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Great power carries great responsibility

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BP P.L.C. is under pressure for alleged failures in its risk management track record as discussed in Mike Bradford's news story on page 3 of this issue.

This company is a world leader in one of the most important areas of economic activity—the discovery and exploitation of natural resources.

The company and its leading competitors, literally and figuratively oil the wheels of the modern global economy and, as such, hold a highly responsible position.

What it does and, probably more importantly, the way it does it, matters to us all.

Environmental pressure groups in particular spend a lot of time scrutinizing the activities of companies like BP and are very keen to share their thoughts and more often criticisms with anyone who will listen, politicians, regulators, media and above all investors.

It is probably for this reason that the company, just like its main rivals is given so much attention by the global media when it makes mistakes.

Thus when a company like BP experiences an explosion in a plant like the one that killed 15 people in Texas City it suffers.

When a company like BP is accused of polluting the precious environment of Alaska through failing to maintain leaky pipes it is attacked from all quarters.

And when a company like BP suffers huge losses from natural catastrophes like the hurricanes of 2005 and 2006, because it is said to have bought insufficient cover, people ask awkward questions.

This is also why the response to such events by companies like BP are watched so closely—and surely few in this business can have been impressed with its highly defensive and reactive stance on all counts.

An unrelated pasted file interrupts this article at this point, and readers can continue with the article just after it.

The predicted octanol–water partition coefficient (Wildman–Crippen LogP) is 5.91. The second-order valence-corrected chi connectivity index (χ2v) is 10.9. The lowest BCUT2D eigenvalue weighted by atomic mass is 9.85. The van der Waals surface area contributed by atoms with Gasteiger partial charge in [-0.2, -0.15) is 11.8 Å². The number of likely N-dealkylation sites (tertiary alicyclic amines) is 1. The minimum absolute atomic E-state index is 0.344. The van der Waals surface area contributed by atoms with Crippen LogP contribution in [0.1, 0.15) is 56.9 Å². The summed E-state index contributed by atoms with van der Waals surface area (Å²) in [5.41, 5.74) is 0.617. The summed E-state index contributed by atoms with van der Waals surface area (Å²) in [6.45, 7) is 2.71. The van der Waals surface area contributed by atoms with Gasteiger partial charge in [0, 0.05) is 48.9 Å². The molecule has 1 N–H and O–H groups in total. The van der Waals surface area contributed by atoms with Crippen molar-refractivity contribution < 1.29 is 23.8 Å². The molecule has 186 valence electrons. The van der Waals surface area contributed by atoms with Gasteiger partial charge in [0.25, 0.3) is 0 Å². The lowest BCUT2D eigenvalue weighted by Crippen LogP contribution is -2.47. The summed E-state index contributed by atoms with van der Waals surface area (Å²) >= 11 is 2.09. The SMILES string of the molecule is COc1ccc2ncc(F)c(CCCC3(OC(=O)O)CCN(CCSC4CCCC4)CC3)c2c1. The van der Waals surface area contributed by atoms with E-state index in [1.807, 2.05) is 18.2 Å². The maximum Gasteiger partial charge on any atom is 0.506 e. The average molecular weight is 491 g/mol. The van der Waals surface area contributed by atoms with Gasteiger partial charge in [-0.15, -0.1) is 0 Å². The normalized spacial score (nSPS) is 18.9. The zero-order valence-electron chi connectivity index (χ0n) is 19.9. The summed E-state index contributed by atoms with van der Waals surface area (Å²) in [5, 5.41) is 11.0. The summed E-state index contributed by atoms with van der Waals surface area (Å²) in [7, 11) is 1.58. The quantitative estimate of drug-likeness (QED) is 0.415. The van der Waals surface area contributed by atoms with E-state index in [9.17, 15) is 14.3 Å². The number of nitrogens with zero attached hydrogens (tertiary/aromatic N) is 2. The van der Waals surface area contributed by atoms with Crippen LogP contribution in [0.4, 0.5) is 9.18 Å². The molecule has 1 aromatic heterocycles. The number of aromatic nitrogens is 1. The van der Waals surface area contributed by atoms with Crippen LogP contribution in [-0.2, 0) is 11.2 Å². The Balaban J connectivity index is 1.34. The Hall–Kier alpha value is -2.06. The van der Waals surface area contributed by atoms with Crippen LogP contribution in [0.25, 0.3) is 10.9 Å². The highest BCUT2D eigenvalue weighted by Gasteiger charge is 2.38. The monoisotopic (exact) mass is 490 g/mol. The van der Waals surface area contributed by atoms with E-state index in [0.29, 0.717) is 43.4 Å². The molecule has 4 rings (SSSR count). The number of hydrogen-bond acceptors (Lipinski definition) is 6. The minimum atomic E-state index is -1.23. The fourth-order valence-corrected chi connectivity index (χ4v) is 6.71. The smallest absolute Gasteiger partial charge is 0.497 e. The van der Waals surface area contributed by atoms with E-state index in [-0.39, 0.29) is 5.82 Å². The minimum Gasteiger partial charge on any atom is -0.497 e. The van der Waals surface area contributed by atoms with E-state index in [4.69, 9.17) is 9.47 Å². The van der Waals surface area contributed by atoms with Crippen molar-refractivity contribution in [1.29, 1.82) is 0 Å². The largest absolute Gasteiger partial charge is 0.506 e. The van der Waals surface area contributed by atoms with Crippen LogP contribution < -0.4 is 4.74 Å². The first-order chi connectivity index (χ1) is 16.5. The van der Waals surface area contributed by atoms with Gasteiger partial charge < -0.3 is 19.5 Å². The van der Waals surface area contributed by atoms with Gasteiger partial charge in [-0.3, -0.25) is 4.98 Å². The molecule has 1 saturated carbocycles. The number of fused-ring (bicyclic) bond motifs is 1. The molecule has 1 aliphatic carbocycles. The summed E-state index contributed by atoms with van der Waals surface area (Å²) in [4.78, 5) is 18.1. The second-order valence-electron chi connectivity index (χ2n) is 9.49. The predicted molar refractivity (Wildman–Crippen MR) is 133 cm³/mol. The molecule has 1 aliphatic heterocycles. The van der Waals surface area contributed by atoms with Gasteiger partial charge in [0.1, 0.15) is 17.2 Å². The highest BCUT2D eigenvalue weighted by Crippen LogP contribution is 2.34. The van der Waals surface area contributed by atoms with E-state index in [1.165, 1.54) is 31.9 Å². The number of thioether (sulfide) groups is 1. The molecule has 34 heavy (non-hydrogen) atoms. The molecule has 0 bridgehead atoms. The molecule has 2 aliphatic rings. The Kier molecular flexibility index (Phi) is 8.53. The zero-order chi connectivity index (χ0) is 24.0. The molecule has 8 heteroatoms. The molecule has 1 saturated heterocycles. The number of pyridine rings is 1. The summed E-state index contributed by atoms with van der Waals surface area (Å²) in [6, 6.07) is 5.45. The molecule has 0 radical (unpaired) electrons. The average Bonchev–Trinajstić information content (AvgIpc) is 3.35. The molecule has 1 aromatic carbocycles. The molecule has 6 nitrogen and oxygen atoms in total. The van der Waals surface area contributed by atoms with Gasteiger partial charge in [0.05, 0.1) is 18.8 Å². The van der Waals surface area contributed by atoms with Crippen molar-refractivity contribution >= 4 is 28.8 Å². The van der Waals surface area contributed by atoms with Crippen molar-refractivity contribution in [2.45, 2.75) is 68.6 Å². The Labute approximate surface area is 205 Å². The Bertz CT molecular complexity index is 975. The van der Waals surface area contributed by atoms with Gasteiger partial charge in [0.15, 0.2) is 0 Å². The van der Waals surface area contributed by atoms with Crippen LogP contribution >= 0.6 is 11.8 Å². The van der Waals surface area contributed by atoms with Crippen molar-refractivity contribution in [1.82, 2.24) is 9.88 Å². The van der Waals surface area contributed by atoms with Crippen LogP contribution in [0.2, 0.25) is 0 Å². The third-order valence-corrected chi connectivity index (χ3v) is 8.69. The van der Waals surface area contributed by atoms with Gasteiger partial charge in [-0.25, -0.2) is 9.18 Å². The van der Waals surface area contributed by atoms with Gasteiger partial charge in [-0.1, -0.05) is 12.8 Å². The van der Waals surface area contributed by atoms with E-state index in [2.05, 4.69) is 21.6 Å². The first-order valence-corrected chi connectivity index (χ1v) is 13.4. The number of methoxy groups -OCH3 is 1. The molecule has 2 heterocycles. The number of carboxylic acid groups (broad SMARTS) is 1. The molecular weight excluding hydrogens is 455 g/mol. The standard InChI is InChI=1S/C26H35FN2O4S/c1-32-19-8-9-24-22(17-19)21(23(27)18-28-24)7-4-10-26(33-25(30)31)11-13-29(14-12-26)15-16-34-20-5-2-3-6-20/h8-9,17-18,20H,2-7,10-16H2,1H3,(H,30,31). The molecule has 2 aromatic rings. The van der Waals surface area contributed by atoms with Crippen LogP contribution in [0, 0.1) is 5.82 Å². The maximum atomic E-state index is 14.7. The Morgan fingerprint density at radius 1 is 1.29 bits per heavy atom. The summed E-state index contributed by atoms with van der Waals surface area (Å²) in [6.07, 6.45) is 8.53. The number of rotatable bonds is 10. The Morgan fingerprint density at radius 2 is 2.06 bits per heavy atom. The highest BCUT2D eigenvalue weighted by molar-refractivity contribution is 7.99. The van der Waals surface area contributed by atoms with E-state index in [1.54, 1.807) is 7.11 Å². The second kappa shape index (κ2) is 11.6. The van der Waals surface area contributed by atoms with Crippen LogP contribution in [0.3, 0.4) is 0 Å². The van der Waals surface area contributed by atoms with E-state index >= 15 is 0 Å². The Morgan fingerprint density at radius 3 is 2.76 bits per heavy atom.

The multiple risk management failures identified by the United States Chemical Safety and Hazard Investigation Board (or CSB as it is known) over the deadly blast in Texas City, suggest a company that is paying lip service to its responsibilities to all stakeholders, not just shareholders.

BP denies that its exploding plants and leaking pipes are a direct result of cost-cutting and "risk blindness" (in the words of the CSB), just as it announces a raft of sweeping changes to the way it identifies, analyzes and manages its risk.

To the outsider, this looks like a tactical response to a very big strategic set of questions that demand a more root-and-branch review.

To avoid a repetition of this sad case, and to help convince all stakeholders that they are willing and able to live up to the wider responsibilities that come with operating in such a strategically important economic activity, companies like BP must surely do more.

They must place themselves at the head of the risk management pack through a deep and vigorous application of the principles of true enterprise-wide risk management.

Ticking the boxes, buying a bit of insurance and crossing your fingers is just not good enough when the stakes are as high as this.